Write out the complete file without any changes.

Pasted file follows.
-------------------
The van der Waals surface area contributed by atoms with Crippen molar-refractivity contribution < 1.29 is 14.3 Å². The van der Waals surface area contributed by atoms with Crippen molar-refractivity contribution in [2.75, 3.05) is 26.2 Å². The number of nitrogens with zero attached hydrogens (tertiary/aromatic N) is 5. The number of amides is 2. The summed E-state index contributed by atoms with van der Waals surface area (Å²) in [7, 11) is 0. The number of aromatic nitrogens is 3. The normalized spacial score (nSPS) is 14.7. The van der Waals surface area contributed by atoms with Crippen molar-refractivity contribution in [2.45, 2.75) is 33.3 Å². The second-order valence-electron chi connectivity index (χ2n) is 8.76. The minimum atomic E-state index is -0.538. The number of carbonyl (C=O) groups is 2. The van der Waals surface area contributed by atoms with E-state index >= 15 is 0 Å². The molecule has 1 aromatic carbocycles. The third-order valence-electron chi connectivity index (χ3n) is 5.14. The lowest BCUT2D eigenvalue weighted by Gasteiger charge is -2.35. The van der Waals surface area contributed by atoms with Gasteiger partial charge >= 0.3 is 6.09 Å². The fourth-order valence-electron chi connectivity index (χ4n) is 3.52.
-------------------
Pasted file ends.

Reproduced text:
The van der Waals surface area contributed by atoms with Crippen molar-refractivity contribution < 1.29 is 14.3 Å². The van der Waals surface area contributed by atoms with Crippen molar-refractivity contribution in [2.75, 3.05) is 26.2 Å². The number of nitrogens with zero attached hydrogens (tertiary/aromatic N) is 5. The number of amides is 2. The summed E-state index contributed by atoms with van der Waals surface area (Å²) in [7, 11) is 0. The number of aromatic nitrogens is 3. The normalized spacial score (nSPS) is 14.7. The van der Waals surface area contributed by atoms with Crippen molar-refractivity contribution in [2.45, 2.75) is 33.3 Å². The second-order valence-electron chi connectivity index (χ2n) is 8.76. The minimum atomic E-state index is -0.538. The number of carbonyl (C=O) groups is 2. The van der Waals surface area contributed by atoms with E-state index >= 15 is 0 Å². The molecule has 1 aromatic carbocycles. The third-order valence-electron chi connectivity index (χ3n) is 5.14. The lowest BCUT2D eigenvalue weighted by Gasteiger charge is -2.35. The van der Waals surface area contributed by atoms with Gasteiger partial charge >= 0.3 is 6.09 Å². The fourth-order valence-electron chi connectivity index (χ4n) is 3.52.